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COURSE NAME: "Introduction to Sociology"
SEMESTER & YEAR: Fall 2023

INSTRUCTOR: Jenn Lindsay
EMAIL: [email protected]
HOURS: MW 4:30 PM 5:45 PM

This course will introduce students to the basic concepts and practices of the study of society. Students will learn central ideas such as socialization, culture, stratification, institutions, work organization, gender, ethnicity, race and globalization. They will also learn about how sociologists practice their craft reading about studies of current social issues - inequality, changes in family life, social movements and others - and by carrying out small scale out-of-class research assignments.

The course covers the major scientific approaches to understanding society, culture and institutions, and the basic methods and perspectives of sociology. We examine the history, development and core concepts of sociology and we then take up important issues in the structure and dynamics of social life: education, culture, religion, class, race and gender, deviance, the family, globalization, migration, religion, media and social change. By the end of the course students will have some initial experience in putting these methods into practice as well. They will be in a position to express their ideas about society—based upon study rather than merely opinion—in writing and orally. They will also be familiar with some electronic databases available to researchers on social issues. Classes will provide a mixture of lectures and group discussion based on contemporary topics and materials. Students are expected to do the required readings in the textbook and additional handouts in preparation for discussion in the following class, and to participate actively in those discussions. 


Having taken this course, students will be able to: 

1.    Describe, interpret and evaluate various aspects of western societies 

2.    Show awareness of the most significant social transformations and societal processes that characterize contemporary societies; 

3.    Reflect in a theoretically informed way on society, engaging our own taken for granted beliefs and values; 

4.    Analyze and identify significant social issues using a broad sociological perspective 

5.    Conceptualize society via its main institutions 

6.    Explain and exemplify main sociological concepts such as social class, socialization, social and cultural stratification, deviance, social interaction, gender, race and power. 

Discuss sociology’s contribution to the study of modern society and global transformations 
Book TitleAuthorPublisherISBN numberLibrary Call NumberCommentsFormatLocal BookstoreOnline Purchase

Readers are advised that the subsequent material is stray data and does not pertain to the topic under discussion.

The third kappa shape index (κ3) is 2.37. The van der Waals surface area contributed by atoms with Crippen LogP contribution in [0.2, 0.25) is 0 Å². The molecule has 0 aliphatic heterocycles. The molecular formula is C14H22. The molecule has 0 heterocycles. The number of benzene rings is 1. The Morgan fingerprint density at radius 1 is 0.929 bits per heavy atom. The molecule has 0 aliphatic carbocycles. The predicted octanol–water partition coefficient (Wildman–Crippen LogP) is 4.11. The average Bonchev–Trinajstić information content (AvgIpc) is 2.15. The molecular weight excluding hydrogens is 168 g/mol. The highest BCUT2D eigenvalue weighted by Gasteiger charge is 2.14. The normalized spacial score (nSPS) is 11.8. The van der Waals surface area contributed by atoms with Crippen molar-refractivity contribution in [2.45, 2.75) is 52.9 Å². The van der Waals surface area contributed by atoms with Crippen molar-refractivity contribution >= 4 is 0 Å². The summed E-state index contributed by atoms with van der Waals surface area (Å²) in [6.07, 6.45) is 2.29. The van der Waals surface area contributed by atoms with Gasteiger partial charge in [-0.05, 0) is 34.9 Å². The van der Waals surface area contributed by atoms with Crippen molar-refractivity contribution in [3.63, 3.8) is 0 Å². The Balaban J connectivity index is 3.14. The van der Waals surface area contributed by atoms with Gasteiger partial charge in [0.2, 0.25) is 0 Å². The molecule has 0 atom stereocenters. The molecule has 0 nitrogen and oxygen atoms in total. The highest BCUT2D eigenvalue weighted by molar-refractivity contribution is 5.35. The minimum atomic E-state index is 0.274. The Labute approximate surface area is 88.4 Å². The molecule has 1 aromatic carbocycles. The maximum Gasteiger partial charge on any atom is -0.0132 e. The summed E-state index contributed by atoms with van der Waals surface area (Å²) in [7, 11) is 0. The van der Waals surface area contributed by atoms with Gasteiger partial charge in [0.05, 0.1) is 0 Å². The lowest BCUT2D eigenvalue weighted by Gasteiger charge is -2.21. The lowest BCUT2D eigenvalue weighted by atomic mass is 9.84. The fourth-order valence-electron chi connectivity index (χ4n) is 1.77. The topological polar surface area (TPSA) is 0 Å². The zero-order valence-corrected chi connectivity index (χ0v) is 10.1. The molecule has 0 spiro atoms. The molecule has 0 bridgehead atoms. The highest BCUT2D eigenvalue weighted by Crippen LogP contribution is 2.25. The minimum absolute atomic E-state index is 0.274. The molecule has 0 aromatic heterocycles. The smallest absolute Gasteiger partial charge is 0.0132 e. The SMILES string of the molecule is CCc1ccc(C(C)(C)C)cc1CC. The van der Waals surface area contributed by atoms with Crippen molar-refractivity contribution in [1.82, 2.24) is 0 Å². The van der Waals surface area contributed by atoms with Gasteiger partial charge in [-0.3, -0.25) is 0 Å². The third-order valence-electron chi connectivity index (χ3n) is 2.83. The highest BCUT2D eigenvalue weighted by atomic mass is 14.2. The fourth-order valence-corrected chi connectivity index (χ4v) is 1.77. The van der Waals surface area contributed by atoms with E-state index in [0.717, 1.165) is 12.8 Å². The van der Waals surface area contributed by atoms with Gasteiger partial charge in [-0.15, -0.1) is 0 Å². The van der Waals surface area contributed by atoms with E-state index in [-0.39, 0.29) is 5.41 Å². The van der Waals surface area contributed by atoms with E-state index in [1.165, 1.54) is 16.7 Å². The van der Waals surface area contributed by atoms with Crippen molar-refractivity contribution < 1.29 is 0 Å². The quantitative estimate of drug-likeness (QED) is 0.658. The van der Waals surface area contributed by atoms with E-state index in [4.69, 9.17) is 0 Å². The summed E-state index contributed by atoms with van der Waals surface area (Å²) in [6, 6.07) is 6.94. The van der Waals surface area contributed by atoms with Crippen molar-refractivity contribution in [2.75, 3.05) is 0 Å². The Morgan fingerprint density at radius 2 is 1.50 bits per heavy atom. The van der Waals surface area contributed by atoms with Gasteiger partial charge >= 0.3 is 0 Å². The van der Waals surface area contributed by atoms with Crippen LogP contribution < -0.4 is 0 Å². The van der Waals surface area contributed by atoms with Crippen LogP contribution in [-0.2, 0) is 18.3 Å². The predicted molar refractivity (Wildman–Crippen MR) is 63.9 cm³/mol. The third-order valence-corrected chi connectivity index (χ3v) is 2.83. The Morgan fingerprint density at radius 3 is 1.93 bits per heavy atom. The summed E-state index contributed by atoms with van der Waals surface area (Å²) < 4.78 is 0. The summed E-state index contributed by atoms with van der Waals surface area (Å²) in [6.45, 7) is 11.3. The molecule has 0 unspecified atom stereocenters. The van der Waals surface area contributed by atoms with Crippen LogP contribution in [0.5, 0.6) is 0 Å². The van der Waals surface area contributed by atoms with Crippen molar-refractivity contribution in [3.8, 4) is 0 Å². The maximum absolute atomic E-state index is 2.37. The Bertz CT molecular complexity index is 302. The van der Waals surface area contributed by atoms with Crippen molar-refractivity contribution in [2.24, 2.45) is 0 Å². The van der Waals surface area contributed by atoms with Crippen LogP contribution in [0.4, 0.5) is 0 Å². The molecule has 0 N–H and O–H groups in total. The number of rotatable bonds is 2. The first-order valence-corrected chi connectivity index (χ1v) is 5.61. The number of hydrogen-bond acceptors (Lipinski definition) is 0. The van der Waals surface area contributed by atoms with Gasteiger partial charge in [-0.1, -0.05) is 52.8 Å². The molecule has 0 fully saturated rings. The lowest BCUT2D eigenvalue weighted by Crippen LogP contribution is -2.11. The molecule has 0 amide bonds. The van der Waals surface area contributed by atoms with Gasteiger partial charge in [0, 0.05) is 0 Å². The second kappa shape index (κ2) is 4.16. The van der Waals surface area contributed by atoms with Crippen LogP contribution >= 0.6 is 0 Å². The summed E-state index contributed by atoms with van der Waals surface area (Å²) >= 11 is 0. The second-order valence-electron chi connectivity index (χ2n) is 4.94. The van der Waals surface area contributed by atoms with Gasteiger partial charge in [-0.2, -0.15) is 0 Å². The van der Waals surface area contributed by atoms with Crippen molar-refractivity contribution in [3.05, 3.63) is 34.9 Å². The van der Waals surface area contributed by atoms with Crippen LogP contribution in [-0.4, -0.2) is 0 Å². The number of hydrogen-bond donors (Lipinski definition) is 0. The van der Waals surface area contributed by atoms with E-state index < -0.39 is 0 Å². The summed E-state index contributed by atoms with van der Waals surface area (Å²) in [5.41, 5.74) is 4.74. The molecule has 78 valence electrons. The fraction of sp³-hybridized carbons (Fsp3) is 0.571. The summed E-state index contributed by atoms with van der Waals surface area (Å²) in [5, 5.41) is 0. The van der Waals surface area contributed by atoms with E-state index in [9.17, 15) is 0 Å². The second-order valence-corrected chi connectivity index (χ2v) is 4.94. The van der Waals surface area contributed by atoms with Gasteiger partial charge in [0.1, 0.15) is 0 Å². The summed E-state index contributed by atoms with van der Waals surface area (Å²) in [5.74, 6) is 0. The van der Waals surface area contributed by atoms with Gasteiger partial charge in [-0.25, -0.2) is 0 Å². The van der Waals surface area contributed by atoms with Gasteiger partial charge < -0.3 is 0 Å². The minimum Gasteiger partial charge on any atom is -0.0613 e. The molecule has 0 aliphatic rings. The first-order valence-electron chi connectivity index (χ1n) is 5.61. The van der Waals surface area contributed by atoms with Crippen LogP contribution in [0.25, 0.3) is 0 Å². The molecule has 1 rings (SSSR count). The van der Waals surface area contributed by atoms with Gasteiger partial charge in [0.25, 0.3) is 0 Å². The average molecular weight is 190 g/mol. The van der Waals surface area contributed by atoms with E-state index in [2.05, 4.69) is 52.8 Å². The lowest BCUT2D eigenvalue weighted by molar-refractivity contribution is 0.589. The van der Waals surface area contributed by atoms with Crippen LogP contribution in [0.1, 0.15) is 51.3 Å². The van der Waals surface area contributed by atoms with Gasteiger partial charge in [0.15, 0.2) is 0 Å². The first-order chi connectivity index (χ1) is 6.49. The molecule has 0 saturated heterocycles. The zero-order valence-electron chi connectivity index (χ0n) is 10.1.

Inclusalytics: How Diversity, Equity, and Inclusion Leaders Use Data to Drive Their WorkVictoria Mattingly PhD (Autore), Sertrice Grice MS (Autore), Allison Goldstein (Autore)Independent979-8750133697  Hard Copy  
DEI Deconstructed: Your No-Nonsense Guide to Doing the Work and Doing It RightLily Zheng (Autore)Berrett-Koehler Publishers978-1523002771  Hard Copy  
White Women: Everything You Already Know About Your Own Racism and How to Do BetterRegina Jackson (Autore), Saira Rao (Autore)Penguin Books978-0143136439  Hard Copy  

Mid­term ExamA combination of short and long answer questions which will demonstrate students’ ability to identify, understand and critically discuss the concepts learned in the course and to apply them to analyzing specific cases of social problems. 15
Final ExamA combination of short and long answer questions which will demonstrate students’ ability to identify, understand and critically discuss the concepts learned in the course and to apply them to analyzing specific cases of social problems. 25
Weekly Journal Responses Due to your instructor via Moodle on Friday night. Personal reflections should be at least 250 words in length and focus on AT LEAST one of the week’s assigned readings, and at least one of the films or discussion themes presented in class. The goal here is NOT to summarize the readings/films but to interact with and respond to them. I am looking for genuine personal engagement: show me you are listening and thinking critically. The journals will not be graded individually, but they will each be read carefully and will be graded as a whole. Grammar and writing quality count! Think of this as a weekly written check-in with me, your course instructor. Tell me what you're thinking about in class, tell me how the reading struck you. Did anything make you angry, or comfort you? What topic this week are you still curious about? 25